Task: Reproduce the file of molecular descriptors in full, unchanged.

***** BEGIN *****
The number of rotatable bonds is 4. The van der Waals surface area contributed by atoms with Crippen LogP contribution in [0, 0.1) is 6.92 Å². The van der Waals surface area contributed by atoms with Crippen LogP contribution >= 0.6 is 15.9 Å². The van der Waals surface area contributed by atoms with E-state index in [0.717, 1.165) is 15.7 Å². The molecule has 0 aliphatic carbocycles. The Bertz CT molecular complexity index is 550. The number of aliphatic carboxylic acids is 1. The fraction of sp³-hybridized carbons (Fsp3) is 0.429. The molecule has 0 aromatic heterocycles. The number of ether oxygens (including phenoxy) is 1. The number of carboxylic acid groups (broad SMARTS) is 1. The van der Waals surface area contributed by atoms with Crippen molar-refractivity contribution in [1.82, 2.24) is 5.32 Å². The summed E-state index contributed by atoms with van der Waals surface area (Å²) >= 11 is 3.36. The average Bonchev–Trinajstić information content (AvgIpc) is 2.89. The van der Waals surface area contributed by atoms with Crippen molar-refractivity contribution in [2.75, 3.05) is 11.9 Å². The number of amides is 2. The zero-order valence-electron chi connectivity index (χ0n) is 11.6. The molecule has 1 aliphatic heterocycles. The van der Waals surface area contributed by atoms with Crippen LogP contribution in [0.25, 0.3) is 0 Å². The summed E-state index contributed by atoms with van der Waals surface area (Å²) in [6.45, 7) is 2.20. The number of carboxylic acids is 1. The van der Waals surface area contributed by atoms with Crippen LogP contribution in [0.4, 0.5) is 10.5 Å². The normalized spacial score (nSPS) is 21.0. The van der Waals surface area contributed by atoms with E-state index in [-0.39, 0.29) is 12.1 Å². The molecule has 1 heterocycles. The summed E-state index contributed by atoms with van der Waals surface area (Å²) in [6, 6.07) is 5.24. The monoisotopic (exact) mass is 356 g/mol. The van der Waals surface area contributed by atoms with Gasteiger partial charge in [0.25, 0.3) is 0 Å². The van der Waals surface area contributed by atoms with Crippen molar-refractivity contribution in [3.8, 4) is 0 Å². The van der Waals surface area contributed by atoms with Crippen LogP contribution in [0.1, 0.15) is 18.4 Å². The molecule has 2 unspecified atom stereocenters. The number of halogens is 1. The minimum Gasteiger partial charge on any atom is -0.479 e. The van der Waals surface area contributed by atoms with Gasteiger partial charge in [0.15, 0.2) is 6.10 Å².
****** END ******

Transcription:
The number of rotatable bonds is 4. The van der Waals surface area contributed by atoms with Crippen LogP contribution in [0, 0.1) is 6.92 Å². The van der Waals surface area contributed by atoms with Crippen LogP contribution >= 0.6 is 15.9 Å². The van der Waals surface area contributed by atoms with E-state index in [0.717, 1.165) is 15.7 Å². The molecule has 0 aliphatic carbocycles. The Bertz CT molecular complexity index is 550. The number of aliphatic carboxylic acids is 1. The fraction of sp³-hybridized carbons (Fsp3) is 0.429. The molecule has 0 aromatic heterocycles. The number of ether oxygens (including phenoxy) is 1. The number of carboxylic acid groups (broad SMARTS) is 1. The van der Waals surface area contributed by atoms with Crippen molar-refractivity contribution in [1.82, 2.24) is 5.32 Å². The summed E-state index contributed by atoms with van der Waals surface area (Å²) >= 11 is 3.36. The average Bonchev–Trinajstić information content (AvgIpc) is 2.89. The van der Waals surface area contributed by atoms with Crippen molar-refractivity contribution in [2.75, 3.05) is 11.9 Å². The number of amides is 2. The zero-order valence-electron chi connectivity index (χ0n) is 11.6. The molecule has 1 aliphatic heterocycles. The van der Waals surface area contributed by atoms with Crippen LogP contribution in [0.25, 0.3) is 0 Å². The summed E-state index contributed by atoms with van der Waals surface area (Å²) in [6.45, 7) is 2.20. The number of carboxylic acids is 1. The van der Waals surface area contributed by atoms with Crippen LogP contribution in [0.4, 0.5) is 10.5 Å². The normalized spacial score (nSPS) is 21.0. The van der Waals surface area contributed by atoms with E-state index in [-0.39, 0.29) is 12.1 Å². The molecule has 1 heterocycles. The summed E-state index contributed by atoms with van der Waals surface area (Å²) in [6, 6.07) is 5.24. The monoisotopic (exact) mass is 356 g/mol. The van der Waals surface area contributed by atoms with Gasteiger partial charge in [0.25, 0.3) is 0 Å². The van der Waals surface area contributed by atoms with Crippen molar-refractivity contribution in [3.8, 4) is 0 Å². The van der Waals surface area contributed by atoms with Crippen LogP contribution in [0.1, 0.15) is 18.4 Å². The molecule has 2 unspecified atom stereocenters. The number of halogens is 1. The minimum Gasteiger partial charge on any atom is -0.479 e. The van der Waals surface area contributed by atoms with Gasteiger partial charge in [0.15, 0.2) is 6.10 Å².